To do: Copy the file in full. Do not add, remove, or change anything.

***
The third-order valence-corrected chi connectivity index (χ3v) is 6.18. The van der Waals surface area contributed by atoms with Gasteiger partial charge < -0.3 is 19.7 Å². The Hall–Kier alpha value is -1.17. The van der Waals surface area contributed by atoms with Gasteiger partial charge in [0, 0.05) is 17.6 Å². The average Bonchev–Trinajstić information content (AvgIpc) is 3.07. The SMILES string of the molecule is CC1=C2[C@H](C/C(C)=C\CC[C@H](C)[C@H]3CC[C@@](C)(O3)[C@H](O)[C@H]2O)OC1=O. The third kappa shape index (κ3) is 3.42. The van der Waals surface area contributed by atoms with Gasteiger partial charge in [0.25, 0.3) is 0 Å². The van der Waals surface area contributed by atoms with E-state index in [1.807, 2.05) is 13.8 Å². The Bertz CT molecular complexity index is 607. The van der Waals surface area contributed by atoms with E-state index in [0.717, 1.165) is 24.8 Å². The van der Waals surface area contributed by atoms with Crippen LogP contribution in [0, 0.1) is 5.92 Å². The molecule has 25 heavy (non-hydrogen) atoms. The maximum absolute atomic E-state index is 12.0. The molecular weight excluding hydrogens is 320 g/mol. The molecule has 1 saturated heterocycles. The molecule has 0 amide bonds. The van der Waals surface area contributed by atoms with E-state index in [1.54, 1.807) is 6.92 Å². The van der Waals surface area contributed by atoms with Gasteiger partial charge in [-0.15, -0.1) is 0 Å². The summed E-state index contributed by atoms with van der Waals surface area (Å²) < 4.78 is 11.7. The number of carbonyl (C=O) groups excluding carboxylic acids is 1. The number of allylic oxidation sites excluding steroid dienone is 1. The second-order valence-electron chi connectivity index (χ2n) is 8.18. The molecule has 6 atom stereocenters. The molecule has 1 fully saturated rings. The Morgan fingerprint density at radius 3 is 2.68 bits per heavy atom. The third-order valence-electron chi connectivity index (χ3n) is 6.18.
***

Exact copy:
The third-order valence-corrected chi connectivity index (χ3v) is 6.18. The van der Waals surface area contributed by atoms with Gasteiger partial charge < -0.3 is 19.7 Å². The Hall–Kier alpha value is -1.17. The van der Waals surface area contributed by atoms with Gasteiger partial charge in [0, 0.05) is 17.6 Å². The average Bonchev–Trinajstić information content (AvgIpc) is 3.07. The SMILES string of the molecule is CC1=C2[C@H](C/C(C)=C\CC[C@H](C)[C@H]3CC[C@@](C)(O3)[C@H](O)[C@H]2O)OC1=O. The third kappa shape index (κ3) is 3.42. The van der Waals surface area contributed by atoms with Gasteiger partial charge in [0.25, 0.3) is 0 Å². The van der Waals surface area contributed by atoms with E-state index in [1.807, 2.05) is 13.8 Å². The Bertz CT molecular complexity index is 607. The van der Waals surface area contributed by atoms with E-state index in [0.717, 1.165) is 24.8 Å². The van der Waals surface area contributed by atoms with Crippen LogP contribution in [0, 0.1) is 5.92 Å². The molecule has 25 heavy (non-hydrogen) atoms. The maximum absolute atomic E-state index is 12.0. The molecular weight excluding hydrogens is 320 g/mol. The molecule has 1 saturated heterocycles. The molecule has 0 amide bonds. The van der Waals surface area contributed by atoms with E-state index in [1.54, 1.807) is 6.92 Å². The van der Waals surface area contributed by atoms with Gasteiger partial charge in [-0.15, -0.1) is 0 Å². The summed E-state index contributed by atoms with van der Waals surface area (Å²) < 4.78 is 11.7. The number of carbonyl (C=O) groups excluding carboxylic acids is 1. The number of allylic oxidation sites excluding steroid dienone is 1. The second-order valence-electron chi connectivity index (χ2n) is 8.18. The molecule has 6 atom stereocenters. The molecule has 1 fully saturated rings. The Morgan fingerprint density at radius 3 is 2.68 bits per heavy atom. The third-order valence-electron chi connectivity index (χ3n) is 6.18.